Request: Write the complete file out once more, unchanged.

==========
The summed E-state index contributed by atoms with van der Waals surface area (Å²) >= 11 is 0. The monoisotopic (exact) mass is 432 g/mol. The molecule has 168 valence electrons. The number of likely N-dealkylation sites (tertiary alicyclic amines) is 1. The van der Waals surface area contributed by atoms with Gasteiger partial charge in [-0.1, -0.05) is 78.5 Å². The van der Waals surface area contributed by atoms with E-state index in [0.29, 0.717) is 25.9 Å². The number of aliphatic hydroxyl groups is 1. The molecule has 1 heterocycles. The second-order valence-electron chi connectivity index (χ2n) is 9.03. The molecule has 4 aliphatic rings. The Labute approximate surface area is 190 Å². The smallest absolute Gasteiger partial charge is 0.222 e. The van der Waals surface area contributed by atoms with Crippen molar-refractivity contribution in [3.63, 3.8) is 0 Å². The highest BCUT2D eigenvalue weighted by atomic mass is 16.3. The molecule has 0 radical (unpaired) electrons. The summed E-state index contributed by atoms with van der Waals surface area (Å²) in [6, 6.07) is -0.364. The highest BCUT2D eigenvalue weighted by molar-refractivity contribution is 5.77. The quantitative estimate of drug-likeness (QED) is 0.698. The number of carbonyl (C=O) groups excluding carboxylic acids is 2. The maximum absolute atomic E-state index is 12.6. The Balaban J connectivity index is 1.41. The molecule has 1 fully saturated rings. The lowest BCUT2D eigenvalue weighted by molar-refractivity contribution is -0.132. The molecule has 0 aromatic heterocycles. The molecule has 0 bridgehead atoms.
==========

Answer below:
The summed E-state index contributed by atoms with van der Waals surface area (Å²) >= 11 is 0. The monoisotopic (exact) mass is 432 g/mol. The molecule has 168 valence electrons. The number of likely N-dealkylation sites (tertiary alicyclic amines) is 1. The van der Waals surface area contributed by atoms with Gasteiger partial charge in [-0.1, -0.05) is 78.5 Å². The van der Waals surface area contributed by atoms with E-state index in [0.29, 0.717) is 25.9 Å². The number of aliphatic hydroxyl groups is 1. The molecule has 1 heterocycles. The second-order valence-electron chi connectivity index (χ2n) is 9.03. The molecule has 4 aliphatic rings. The Labute approximate surface area is 190 Å². The smallest absolute Gasteiger partial charge is 0.222 e. The van der Waals surface area contributed by atoms with Crippen molar-refractivity contribution in [3.63, 3.8) is 0 Å². The highest BCUT2D eigenvalue weighted by atomic mass is 16.3. The molecule has 0 radical (unpaired) electrons. The summed E-state index contributed by atoms with van der Waals surface area (Å²) in [6, 6.07) is -0.364. The highest BCUT2D eigenvalue weighted by molar-refractivity contribution is 5.77. The quantitative estimate of drug-likeness (QED) is 0.698. The number of carbonyl (C=O) groups excluding carboxylic acids is 2. The maximum absolute atomic E-state index is 12.6. The Balaban J connectivity index is 1.41. The molecule has 1 fully saturated rings. The lowest BCUT2D eigenvalue weighted by molar-refractivity contribution is -0.132. The molecule has 0 aromatic heterocycles. The molecule has 0 bridgehead atoms.